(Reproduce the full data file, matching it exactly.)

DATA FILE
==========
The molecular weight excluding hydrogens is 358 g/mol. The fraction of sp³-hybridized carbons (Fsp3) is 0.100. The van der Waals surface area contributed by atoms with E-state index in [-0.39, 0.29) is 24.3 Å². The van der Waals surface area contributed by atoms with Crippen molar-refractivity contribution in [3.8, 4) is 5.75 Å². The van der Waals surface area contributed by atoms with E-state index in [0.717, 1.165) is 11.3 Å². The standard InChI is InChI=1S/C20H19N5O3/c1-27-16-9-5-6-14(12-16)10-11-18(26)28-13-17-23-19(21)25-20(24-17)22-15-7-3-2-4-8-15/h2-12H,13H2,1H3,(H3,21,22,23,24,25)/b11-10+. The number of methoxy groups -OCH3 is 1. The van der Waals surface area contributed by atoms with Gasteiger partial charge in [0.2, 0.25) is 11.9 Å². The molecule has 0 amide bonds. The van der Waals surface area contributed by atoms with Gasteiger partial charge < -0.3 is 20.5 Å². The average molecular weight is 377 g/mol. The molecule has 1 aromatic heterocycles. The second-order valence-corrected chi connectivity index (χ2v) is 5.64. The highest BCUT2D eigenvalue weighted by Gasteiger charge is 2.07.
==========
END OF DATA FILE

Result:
The molecular weight excluding hydrogens is 358 g/mol. The fraction of sp³-hybridized carbons (Fsp3) is 0.100. The van der Waals surface area contributed by atoms with E-state index in [-0.39, 0.29) is 24.3 Å². The van der Waals surface area contributed by atoms with Crippen molar-refractivity contribution in [3.8, 4) is 5.75 Å². The van der Waals surface area contributed by atoms with E-state index in [0.717, 1.165) is 11.3 Å². The standard InChI is InChI=1S/C20H19N5O3/c1-27-16-9-5-6-14(12-16)10-11-18(26)28-13-17-23-19(21)25-20(24-17)22-15-7-3-2-4-8-15/h2-12H,13H2,1H3,(H3,21,22,23,24,25)/b11-10+. The number of methoxy groups -OCH3 is 1. The van der Waals surface area contributed by atoms with Gasteiger partial charge in [0.2, 0.25) is 11.9 Å². The molecule has 0 amide bonds. The van der Waals surface area contributed by atoms with Gasteiger partial charge < -0.3 is 20.5 Å². The average molecular weight is 377 g/mol. The molecule has 1 aromatic heterocycles. The second-order valence-corrected chi connectivity index (χ2v) is 5.64. The highest BCUT2D eigenvalue weighted by Gasteiger charge is 2.07.